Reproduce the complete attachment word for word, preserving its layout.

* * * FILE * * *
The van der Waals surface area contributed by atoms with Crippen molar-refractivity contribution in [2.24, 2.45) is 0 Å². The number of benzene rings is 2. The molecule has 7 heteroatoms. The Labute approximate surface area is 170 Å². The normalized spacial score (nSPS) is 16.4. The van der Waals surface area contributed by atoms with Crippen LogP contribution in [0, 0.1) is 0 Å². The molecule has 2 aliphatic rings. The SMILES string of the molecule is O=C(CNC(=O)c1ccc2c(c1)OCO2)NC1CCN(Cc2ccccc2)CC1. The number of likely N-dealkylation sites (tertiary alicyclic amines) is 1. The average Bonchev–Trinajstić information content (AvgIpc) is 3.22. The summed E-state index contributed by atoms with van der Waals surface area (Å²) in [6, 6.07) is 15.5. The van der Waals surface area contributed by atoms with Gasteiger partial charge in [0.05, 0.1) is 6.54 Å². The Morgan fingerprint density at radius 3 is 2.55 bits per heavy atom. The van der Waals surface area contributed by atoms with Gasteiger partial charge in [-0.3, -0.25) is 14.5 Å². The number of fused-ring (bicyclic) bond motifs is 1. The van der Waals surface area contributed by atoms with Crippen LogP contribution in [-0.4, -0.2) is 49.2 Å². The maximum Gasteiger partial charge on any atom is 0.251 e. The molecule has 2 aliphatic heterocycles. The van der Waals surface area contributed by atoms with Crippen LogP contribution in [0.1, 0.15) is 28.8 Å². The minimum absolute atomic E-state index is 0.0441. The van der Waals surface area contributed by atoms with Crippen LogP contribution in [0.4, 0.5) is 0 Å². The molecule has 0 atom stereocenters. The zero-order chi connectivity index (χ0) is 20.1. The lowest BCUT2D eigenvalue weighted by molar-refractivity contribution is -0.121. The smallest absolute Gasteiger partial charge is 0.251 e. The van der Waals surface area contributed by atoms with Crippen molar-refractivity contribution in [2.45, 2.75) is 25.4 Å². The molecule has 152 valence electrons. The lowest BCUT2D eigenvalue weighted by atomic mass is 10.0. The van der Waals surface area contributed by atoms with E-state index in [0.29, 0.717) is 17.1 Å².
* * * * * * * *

The van der Waals surface area contributed by atoms with Crippen molar-refractivity contribution in [2.24, 2.45) is 0 Å². The number of benzene rings is 2. The molecule has 7 heteroatoms. The Labute approximate surface area is 170 Å². The normalized spacial score (nSPS) is 16.4. The van der Waals surface area contributed by atoms with Crippen LogP contribution in [0, 0.1) is 0 Å². The molecule has 2 aliphatic rings. The SMILES string of the molecule is O=C(CNC(=O)c1ccc2c(c1)OCO2)NC1CCN(Cc2ccccc2)CC1. The number of likely N-dealkylation sites (tertiary alicyclic amines) is 1. The average Bonchev–Trinajstić information content (AvgIpc) is 3.22. The summed E-state index contributed by atoms with van der Waals surface area (Å²) in [6, 6.07) is 15.5. The van der Waals surface area contributed by atoms with Gasteiger partial charge in [0.05, 0.1) is 6.54 Å². The Morgan fingerprint density at radius 3 is 2.55 bits per heavy atom. The van der Waals surface area contributed by atoms with Gasteiger partial charge in [-0.3, -0.25) is 14.5 Å². The number of fused-ring (bicyclic) bond motifs is 1. The van der Waals surface area contributed by atoms with Crippen LogP contribution in [-0.4, -0.2) is 49.2 Å². The maximum Gasteiger partial charge on any atom is 0.251 e. The molecule has 2 aliphatic heterocycles. The van der Waals surface area contributed by atoms with Crippen LogP contribution in [0.1, 0.15) is 28.8 Å². The minimum absolute atomic E-state index is 0.0441. The van der Waals surface area contributed by atoms with Crippen LogP contribution in [0.4, 0.5) is 0 Å². The molecule has 0 atom stereocenters. The zero-order chi connectivity index (χ0) is 20.1. The lowest BCUT2D eigenvalue weighted by molar-refractivity contribution is -0.121. The smallest absolute Gasteiger partial charge is 0.251 e. The van der Waals surface area contributed by atoms with Crippen molar-refractivity contribution in [2.45, 2.75) is 25.4 Å². The molecule has 152 valence electrons. The lowest BCUT2D eigenvalue weighted by atomic mass is 10.0. The van der Waals surface area contributed by atoms with E-state index in [0.29, 0.717) is 17.1 Å².